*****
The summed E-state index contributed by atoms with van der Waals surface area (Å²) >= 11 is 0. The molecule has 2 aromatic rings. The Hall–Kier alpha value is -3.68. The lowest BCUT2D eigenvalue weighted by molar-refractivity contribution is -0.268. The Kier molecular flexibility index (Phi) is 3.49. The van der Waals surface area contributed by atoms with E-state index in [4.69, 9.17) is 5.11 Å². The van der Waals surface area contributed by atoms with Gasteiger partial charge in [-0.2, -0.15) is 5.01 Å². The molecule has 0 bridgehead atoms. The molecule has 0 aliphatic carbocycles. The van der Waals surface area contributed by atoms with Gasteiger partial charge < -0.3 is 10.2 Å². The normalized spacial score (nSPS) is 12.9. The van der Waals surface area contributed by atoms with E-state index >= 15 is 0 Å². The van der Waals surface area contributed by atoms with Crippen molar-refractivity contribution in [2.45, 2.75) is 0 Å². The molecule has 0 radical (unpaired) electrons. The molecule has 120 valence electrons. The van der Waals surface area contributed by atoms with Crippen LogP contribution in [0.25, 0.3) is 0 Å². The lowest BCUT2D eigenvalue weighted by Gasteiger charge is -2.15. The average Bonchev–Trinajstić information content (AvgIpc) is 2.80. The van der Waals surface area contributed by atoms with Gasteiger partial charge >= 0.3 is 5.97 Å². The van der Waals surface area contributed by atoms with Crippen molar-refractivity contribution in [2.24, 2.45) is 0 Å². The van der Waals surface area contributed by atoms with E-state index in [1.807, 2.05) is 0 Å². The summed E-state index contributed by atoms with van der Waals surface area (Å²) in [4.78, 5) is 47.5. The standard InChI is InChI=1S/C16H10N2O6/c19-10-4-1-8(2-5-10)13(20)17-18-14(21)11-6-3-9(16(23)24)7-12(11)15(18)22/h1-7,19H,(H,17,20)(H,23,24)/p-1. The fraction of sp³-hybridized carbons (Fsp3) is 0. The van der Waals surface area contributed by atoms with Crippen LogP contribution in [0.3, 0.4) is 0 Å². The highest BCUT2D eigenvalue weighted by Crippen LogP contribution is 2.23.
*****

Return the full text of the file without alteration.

The summed E-state index contributed by atoms with van der Waals surface area (Å²) >= 11 is 0. The molecule has 2 aromatic rings. The Hall–Kier alpha value is -3.68. The lowest BCUT2D eigenvalue weighted by molar-refractivity contribution is -0.268. The Kier molecular flexibility index (Phi) is 3.49. The van der Waals surface area contributed by atoms with E-state index in [4.69, 9.17) is 5.11 Å². The van der Waals surface area contributed by atoms with Gasteiger partial charge in [-0.2, -0.15) is 5.01 Å². The molecule has 0 bridgehead atoms. The molecule has 0 aliphatic carbocycles. The van der Waals surface area contributed by atoms with Gasteiger partial charge < -0.3 is 10.2 Å². The normalized spacial score (nSPS) is 12.9. The van der Waals surface area contributed by atoms with E-state index >= 15 is 0 Å². The van der Waals surface area contributed by atoms with Crippen molar-refractivity contribution in [2.45, 2.75) is 0 Å². The molecule has 0 radical (unpaired) electrons. The molecule has 120 valence electrons. The van der Waals surface area contributed by atoms with Crippen LogP contribution in [0.25, 0.3) is 0 Å². The lowest BCUT2D eigenvalue weighted by Gasteiger charge is -2.15. The average Bonchev–Trinajstić information content (AvgIpc) is 2.80. The van der Waals surface area contributed by atoms with Gasteiger partial charge >= 0.3 is 5.97 Å². The van der Waals surface area contributed by atoms with Crippen molar-refractivity contribution in [2.24, 2.45) is 0 Å². The van der Waals surface area contributed by atoms with E-state index in [1.807, 2.05) is 0 Å². The summed E-state index contributed by atoms with van der Waals surface area (Å²) in [4.78, 5) is 47.5. The standard InChI is InChI=1S/C16H10N2O6/c19-10-4-1-8(2-5-10)13(20)17-18-14(21)11-6-3-9(16(23)24)7-12(11)15(18)22/h1-7,19H,(H,17,20)(H,23,24)/p-1. The fraction of sp³-hybridized carbons (Fsp3) is 0. The van der Waals surface area contributed by atoms with Crippen LogP contribution in [0.3, 0.4) is 0 Å². The highest BCUT2D eigenvalue weighted by Crippen LogP contribution is 2.23.